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Thirteenth Sunday of Ordinary Time
Twenty-second digests for the congregation: Arrange with your liturgy committee to have these brief historical introductions read to the assembly before you do each reading.
The presider may speak these before the first and second readings, and before rising for the gospel acclamation. Print this page, cut it at the blue lines, and give the introduction paragraphs to the person who will speak them.
|Thirteenth Sunday of Ordinary Time, Year C, June 30, 2013|
Before the first reading:
The Books of Kings include stories about very faithful prophets dealing with only fairly faithful kings. Written well after the events they describe, the books encourage their audience to put faith in God's promises. Today's passage is about a senior prophet choosing his successor.
Between psalm and second reading:
Some Jewish early Christians believed Gentile converts were obliged to keep the laws of Moses. Paul disputes this, labeling the old law a yoke of slavery, and calling all Christians to obey a new, higher law of love in Christ. This is life in the Spirit, he says, as opposed to life in the flesh.
Before the gospel acclamation:
Saint Luke makes his gospel pivot on this passage, the beginning of Jesus' final journey toward Jerusalem. There he, his disciples, and indeed readers of the gospel, know that the cross awaits him. This passage tries to prepare followers to accompany Jesus.
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The Historical Situation and Theological Background: The Books of Kings were written well after the events they describe by an author who had this intent: His main interest is in keeping his audience faithful to the Lord. So he tells the story of each of Israel's kings, with emphasis on how the king was or was not faithful. "The faithful prosper; the unfaithful pay for their defections," as the Introduction to 1 Kings in The New American Bible explains. And when the author compares prophets to kings, the prophets are always the more faithful.The gesture of draping one's mantle over a disciple is interesting, meant to signify a sharing of one's prophetic spirit. Later, when Elijah is drawn up to heaven, Elisha will retrieve his master's cloak and make it his own (See 2 Kings 2:7-18.)
The dialogue between the prophet and his apprentice is a bit puzzling. Elijah's testy question, "Have I done anything to you?" might mean "Hey, I'm not forcing you to be my follower. Make up your own mind."
The Lector's Proclamation: The name of the senior prophet in this story is Elijah ("ee LYE juh"). The name of the man whom Elijah drafts is pronounced "eh LISH uh" with a short e sound in the first syllable and short i sound in the second. You can safely pronounce the name of Elisha's town as "ah bell mah HO lah". Some readers of Lector's Notes suggest other pronunciations. However you say the names, help your listeners distinguish the senior prophet from the junior. Above all, decide ahead of time how you'll say them, and don't distract your listeners by improvising at the lectern.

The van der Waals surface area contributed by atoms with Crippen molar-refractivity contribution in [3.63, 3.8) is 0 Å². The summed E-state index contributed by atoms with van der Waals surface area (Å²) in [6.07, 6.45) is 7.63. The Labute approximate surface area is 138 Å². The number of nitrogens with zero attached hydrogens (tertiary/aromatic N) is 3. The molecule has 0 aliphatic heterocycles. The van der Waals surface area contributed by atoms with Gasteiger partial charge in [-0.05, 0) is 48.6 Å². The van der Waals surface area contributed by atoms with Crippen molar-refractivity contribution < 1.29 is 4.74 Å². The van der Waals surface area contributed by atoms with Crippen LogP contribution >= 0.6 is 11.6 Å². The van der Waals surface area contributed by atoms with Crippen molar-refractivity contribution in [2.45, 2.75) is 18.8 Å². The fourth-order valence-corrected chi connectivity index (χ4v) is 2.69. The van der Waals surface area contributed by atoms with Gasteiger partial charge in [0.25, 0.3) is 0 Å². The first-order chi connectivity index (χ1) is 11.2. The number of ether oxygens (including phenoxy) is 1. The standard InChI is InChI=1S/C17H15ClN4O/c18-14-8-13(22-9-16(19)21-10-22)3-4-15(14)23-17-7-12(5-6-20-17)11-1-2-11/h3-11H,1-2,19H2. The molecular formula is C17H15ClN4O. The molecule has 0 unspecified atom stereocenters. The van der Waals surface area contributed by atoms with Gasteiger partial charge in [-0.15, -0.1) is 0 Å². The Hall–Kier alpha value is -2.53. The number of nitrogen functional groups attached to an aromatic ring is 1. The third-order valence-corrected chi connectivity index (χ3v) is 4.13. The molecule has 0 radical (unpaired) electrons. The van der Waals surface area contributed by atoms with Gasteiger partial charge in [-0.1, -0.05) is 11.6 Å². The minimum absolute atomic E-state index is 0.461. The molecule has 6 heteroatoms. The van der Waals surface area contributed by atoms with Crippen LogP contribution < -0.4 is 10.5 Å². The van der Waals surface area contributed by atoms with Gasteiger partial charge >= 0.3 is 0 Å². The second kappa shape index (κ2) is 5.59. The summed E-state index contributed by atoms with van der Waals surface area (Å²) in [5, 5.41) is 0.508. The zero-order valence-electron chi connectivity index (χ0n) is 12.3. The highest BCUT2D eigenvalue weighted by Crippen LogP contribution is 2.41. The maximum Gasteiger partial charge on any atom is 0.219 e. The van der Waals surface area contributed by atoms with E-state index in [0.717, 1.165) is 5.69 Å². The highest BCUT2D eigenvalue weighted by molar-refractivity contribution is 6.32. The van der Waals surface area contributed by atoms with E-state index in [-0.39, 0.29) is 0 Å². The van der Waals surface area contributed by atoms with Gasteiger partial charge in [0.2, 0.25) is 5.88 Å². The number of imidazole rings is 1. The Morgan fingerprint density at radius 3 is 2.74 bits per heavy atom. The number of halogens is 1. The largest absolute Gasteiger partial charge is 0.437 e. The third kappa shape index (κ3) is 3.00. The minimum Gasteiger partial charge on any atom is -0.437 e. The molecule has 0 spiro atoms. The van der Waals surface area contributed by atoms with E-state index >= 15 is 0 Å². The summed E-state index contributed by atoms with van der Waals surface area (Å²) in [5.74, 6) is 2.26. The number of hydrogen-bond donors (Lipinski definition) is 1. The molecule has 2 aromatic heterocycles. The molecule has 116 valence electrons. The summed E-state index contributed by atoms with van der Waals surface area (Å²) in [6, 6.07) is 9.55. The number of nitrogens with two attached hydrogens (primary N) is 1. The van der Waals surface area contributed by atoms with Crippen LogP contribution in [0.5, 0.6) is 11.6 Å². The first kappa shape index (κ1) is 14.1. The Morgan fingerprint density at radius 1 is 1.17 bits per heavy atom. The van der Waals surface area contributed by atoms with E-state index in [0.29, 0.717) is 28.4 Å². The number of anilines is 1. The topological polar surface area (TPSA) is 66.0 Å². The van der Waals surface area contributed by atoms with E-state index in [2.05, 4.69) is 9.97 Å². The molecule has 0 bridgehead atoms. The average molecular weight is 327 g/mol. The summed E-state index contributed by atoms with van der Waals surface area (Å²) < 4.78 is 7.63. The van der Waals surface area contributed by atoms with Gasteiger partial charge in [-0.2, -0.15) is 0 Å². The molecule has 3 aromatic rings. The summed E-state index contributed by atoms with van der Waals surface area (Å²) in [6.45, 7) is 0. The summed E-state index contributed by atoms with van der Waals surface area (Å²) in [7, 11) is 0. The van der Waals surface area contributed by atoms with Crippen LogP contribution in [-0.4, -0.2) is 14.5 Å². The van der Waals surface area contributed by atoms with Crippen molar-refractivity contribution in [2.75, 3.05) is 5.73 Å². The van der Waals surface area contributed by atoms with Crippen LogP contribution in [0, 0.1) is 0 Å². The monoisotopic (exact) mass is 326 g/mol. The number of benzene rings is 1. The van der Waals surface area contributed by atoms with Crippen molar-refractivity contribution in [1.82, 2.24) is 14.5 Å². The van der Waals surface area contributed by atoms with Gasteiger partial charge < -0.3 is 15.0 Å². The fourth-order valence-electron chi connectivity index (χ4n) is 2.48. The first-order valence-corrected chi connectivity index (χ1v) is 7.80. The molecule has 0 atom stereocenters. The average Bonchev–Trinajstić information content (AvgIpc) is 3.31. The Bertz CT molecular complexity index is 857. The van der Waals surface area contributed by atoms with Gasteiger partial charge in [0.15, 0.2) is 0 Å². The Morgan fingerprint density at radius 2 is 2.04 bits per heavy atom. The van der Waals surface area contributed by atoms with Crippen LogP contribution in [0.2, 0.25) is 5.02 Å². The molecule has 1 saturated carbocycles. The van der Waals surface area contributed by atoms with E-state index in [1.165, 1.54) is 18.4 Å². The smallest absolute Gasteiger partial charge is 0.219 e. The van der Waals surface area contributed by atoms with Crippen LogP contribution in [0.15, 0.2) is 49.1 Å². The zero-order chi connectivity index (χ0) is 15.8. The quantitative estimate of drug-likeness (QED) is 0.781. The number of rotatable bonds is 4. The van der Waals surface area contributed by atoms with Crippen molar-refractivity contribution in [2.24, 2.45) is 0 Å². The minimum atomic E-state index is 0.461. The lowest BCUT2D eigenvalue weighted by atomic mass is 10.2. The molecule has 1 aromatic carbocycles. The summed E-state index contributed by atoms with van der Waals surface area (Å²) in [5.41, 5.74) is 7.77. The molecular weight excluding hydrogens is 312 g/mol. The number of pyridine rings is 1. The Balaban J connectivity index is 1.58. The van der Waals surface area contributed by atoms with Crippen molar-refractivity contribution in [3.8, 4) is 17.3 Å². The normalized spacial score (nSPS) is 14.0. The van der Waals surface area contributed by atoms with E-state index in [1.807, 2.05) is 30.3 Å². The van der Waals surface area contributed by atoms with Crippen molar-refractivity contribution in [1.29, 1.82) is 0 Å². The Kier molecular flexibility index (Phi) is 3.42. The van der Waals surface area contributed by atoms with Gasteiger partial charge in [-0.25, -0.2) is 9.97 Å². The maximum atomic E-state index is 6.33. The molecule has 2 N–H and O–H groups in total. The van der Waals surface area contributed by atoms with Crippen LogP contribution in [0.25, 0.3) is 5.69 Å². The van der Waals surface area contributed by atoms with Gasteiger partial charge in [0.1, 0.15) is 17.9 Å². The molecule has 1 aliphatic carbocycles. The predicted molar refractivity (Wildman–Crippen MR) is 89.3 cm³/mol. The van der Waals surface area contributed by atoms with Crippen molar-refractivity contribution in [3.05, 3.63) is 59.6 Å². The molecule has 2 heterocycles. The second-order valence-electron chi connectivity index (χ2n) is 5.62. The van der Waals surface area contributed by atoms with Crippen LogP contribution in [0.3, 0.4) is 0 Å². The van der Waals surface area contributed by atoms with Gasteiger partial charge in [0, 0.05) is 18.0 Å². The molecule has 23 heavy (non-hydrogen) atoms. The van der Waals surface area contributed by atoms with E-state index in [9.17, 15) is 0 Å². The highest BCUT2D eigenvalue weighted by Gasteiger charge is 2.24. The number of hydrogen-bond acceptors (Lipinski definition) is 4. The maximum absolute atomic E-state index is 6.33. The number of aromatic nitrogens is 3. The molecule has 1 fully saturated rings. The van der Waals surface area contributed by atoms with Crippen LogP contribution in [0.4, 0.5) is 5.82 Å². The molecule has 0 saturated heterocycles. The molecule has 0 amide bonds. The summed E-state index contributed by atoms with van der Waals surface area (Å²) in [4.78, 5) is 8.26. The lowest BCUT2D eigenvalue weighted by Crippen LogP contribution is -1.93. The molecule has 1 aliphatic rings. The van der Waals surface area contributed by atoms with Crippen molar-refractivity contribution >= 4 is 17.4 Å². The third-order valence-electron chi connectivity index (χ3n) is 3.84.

As you proclaim this, read slowly and with expression when you describe Elijah's throwing his cloak over Elisha. That should sound strange to your listeners; give them a chance to absorb it and picture it in their minds. On a deep level, this rich and beautiful image will speak to their hearts. There's no need to "explain" it. Just don't rush it.
Say the last sentence slowly, with finality. That the one called finally followed the master is, after all, the bottom line.
Now the old Jewish law was not a bad thing, but it promised more than it could ever deliver. Keeping the law could not save anyone. Salvation, Paul teaches, comes as an undeserved gift through Christ. We accept it by faith. That the Jewish law is out does not mean there is no law at all. The higher law of Christian love governs us now.
The Theological Background: The contrast of flesh and spirit is a favorite theme of Saint Paul's. But here the term "flesh" has a nuanced meaning. Living in the flesh means not just being ruled by one's carnal desires. It also means trying to live by law alone, trying to keep the old law by one's own moral strength. That is, using the resources only of one's own flesh to control one's own flesh and make oneself right with God. Paul is sure it won't work; we're not that strong morally; he has tried it himself. Only the Spirit can make us right with God. Good practices, even religious practices, that people attempt on their own, cannot make us right with God.
Proclaiming It: Emphasize the two contrasts:
|Several other commentaries on these passages. All are thoughtful, all
quite readable, from the scholarly to the popular. |
Links may be incomplete more than a few weeks before the "due date."
Lutheran pastor and college teacher Dan Nelson's notes for a study group
||The Text This Week; links to homilies, art works, movies and other resources on the week's scripture themes|
|Father Roger Karban of Belleville, Illinois, USA, writes a newspaper column about every Sunday's readings. Here are his essays for today's passages, from: Read all of Father Karban's recent columns here, at the site of FOSIL, the Faithful of Southern Illinois.||Saint Louis University's excellent Sunday liturgy site Most welcome here are Reginald Fuller's commentaries. (Caveat lector. As of May 5, 2013, Lector's Notes' author is speculating about the exact URL of SLU's offering, since it's not yet posted. If you get a 404 Not Found, try here).|
|Archived weekly column of Father Francis X. Cleary, S.J. (Log in using 0026437 and 63137.)|
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